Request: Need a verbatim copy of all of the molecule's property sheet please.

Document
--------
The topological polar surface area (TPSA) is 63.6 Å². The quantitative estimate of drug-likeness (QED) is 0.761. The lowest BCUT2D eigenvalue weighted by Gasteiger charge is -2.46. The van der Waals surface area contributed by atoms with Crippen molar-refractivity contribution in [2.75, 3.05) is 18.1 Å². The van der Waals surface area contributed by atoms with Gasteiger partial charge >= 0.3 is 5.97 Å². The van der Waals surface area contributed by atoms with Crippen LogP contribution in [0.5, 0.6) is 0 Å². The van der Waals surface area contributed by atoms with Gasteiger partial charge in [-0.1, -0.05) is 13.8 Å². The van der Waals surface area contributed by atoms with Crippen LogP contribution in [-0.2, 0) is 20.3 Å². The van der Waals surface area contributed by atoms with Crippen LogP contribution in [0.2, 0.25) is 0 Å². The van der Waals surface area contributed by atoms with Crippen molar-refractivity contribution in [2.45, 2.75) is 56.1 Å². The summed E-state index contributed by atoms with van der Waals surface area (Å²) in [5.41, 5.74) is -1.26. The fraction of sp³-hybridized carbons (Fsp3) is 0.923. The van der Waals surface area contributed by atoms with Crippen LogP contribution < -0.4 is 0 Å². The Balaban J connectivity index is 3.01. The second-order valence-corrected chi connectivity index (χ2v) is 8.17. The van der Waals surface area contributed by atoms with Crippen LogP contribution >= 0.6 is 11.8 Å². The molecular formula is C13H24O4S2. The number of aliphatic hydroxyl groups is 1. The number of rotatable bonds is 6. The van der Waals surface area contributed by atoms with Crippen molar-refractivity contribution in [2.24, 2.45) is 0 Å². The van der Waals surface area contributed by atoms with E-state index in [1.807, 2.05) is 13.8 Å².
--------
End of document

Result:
The topological polar surface area (TPSA) is 63.6 Å². The quantitative estimate of drug-likeness (QED) is 0.761. The lowest BCUT2D eigenvalue weighted by Gasteiger charge is -2.46. The van der Waals surface area contributed by atoms with Crippen molar-refractivity contribution in [2.75, 3.05) is 18.1 Å². The van der Waals surface area contributed by atoms with Gasteiger partial charge >= 0.3 is 5.97 Å². The van der Waals surface area contributed by atoms with Crippen LogP contribution in [0.5, 0.6) is 0 Å². The van der Waals surface area contributed by atoms with Gasteiger partial charge in [-0.1, -0.05) is 13.8 Å². The van der Waals surface area contributed by atoms with Crippen LogP contribution in [-0.2, 0) is 20.3 Å². The van der Waals surface area contributed by atoms with Crippen LogP contribution in [0.2, 0.25) is 0 Å². The van der Waals surface area contributed by atoms with Crippen molar-refractivity contribution in [2.45, 2.75) is 56.1 Å². The summed E-state index contributed by atoms with van der Waals surface area (Å²) in [5.41, 5.74) is -1.26. The fraction of sp³-hybridized carbons (Fsp3) is 0.923. The van der Waals surface area contributed by atoms with Crippen LogP contribution < -0.4 is 0 Å². The Balaban J connectivity index is 3.01. The second-order valence-corrected chi connectivity index (χ2v) is 8.17. The van der Waals surface area contributed by atoms with Crippen LogP contribution >= 0.6 is 11.8 Å². The molecular formula is C13H24O4S2. The number of aliphatic hydroxyl groups is 1. The number of rotatable bonds is 6. The van der Waals surface area contributed by atoms with Crippen molar-refractivity contribution in [2.24, 2.45) is 0 Å². The van der Waals surface area contributed by atoms with E-state index in [1.807, 2.05) is 13.8 Å².